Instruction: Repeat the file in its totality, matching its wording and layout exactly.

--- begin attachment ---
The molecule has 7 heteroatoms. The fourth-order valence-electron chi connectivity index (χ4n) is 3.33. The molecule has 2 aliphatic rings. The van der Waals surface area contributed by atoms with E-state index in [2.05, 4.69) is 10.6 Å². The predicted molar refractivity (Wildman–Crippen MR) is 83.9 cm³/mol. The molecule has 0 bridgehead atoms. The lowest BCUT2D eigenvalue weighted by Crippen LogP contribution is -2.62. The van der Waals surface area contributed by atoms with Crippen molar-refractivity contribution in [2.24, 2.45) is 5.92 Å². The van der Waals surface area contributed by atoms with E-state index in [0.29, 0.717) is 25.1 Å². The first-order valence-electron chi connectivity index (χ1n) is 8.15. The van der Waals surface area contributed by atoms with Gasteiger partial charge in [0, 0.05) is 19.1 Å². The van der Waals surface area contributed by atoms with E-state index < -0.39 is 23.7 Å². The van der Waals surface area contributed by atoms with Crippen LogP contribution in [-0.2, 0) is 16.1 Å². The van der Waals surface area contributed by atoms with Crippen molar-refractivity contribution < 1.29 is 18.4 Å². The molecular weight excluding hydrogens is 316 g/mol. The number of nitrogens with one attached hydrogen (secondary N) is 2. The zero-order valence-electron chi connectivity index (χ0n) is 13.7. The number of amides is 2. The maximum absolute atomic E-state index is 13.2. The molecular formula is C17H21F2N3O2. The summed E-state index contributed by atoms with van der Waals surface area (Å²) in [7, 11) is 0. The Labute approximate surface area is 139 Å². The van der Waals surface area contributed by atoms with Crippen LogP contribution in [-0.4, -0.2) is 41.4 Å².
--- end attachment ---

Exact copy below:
The molecule has 7 heteroatoms. The fourth-order valence-electron chi connectivity index (χ4n) is 3.33. The molecule has 2 aliphatic rings. The van der Waals surface area contributed by atoms with E-state index in [2.05, 4.69) is 10.6 Å². The predicted molar refractivity (Wildman–Crippen MR) is 83.9 cm³/mol. The molecule has 0 bridgehead atoms. The lowest BCUT2D eigenvalue weighted by Crippen LogP contribution is -2.62. The van der Waals surface area contributed by atoms with Crippen molar-refractivity contribution in [2.24, 2.45) is 5.92 Å². The van der Waals surface area contributed by atoms with E-state index in [0.29, 0.717) is 25.1 Å². The first-order valence-electron chi connectivity index (χ1n) is 8.15. The van der Waals surface area contributed by atoms with Gasteiger partial charge in [0, 0.05) is 19.1 Å². The van der Waals surface area contributed by atoms with E-state index < -0.39 is 23.7 Å². The van der Waals surface area contributed by atoms with Crippen LogP contribution in [-0.2, 0) is 16.1 Å². The van der Waals surface area contributed by atoms with Crippen molar-refractivity contribution < 1.29 is 18.4 Å². The molecular weight excluding hydrogens is 316 g/mol. The number of nitrogens with one attached hydrogen (secondary N) is 2. The zero-order valence-electron chi connectivity index (χ0n) is 13.7. The number of amides is 2. The maximum absolute atomic E-state index is 13.2. The molecular formula is C17H21F2N3O2. The summed E-state index contributed by atoms with van der Waals surface area (Å²) in [7, 11) is 0. The Labute approximate surface area is 139 Å². The van der Waals surface area contributed by atoms with Crippen LogP contribution in [-0.4, -0.2) is 41.4 Å².